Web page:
We have some sensational news for those of you with significant hearing loss–you may be able to receive your very own hearing dog! Not only are these fluffy creatures great for love and affection, they can also help relieve anxiety and provide independent living. How exactly could a hearing dog help out?
A hearing dog at home alerts its owner of sounds around the house that are prevalent to everyday life. Dog are primarily trained to sounds around the house such as fire/smoke alarms, the telephone, timers, alarm clocks, doorbells/door knocks, name calling, a child’s cry, the microwave, and more. A hearing dog provides safety alerts as well as sounds that can improve the convenience of everyday living.
In public the most important thing a hearing dog can do is make its owner aware of the surrounding environment. When a hearing dog and their owner are trained together it becomes easy for the owner to take cues from the dog. A person with hearing impairment looks at the dog’s reactions to sounds and is made aware of the environmental factors she/he might not be tuned into.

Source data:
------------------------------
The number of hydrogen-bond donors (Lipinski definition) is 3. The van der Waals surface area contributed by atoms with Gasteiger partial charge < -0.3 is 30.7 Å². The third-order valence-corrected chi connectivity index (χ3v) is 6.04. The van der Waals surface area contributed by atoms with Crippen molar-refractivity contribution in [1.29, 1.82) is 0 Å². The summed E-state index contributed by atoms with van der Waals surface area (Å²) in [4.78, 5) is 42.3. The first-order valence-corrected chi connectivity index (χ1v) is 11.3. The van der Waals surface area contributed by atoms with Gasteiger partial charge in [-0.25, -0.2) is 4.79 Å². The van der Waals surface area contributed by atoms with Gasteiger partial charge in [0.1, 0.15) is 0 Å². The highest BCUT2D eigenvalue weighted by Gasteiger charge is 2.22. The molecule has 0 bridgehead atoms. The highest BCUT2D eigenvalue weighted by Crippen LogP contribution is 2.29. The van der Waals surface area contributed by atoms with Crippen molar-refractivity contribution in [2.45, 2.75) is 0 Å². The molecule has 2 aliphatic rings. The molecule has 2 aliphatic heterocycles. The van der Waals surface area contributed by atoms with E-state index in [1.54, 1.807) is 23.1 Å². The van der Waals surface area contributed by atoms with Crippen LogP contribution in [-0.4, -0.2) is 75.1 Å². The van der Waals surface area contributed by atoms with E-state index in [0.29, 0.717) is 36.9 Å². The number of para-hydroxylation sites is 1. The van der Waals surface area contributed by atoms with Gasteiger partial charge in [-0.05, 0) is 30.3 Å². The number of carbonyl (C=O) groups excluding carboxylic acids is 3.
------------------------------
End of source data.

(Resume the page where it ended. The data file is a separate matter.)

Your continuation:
The training process is thorough but not too extensive and many times the dog can be trained to respond to specific, repetitive sounds that occur often in your life. The dog typically alerts the owner by pawing or other forms of physical touch such as nudging or prodding.
Hearing dogs are not a necessity, however they greatly improve quality of life and help ease the anxiety of people with hearing loss–especially those who are parents and worry about the safety of their kids. Being comfortable in your own home is incredibly important, and with the help of a hearing dog you can achieve peace of mind that your home and family is completely safe.
There are many organizations out there that have hearing dog programs including Canine Companions for Independence, Paws with a Cause, Dogs for the Deaf, and many more. Pick the organization that feels best for you!
Generally speaking the requirements for getting a hearing dog are:
- must be at least 18 years old
- must be deaf or hard of hearing
- fill out an application (sometimes fee may be required)
- have the time/effort to train a dog for your partnership
- be able to financially care for the animal
- have a stable home environment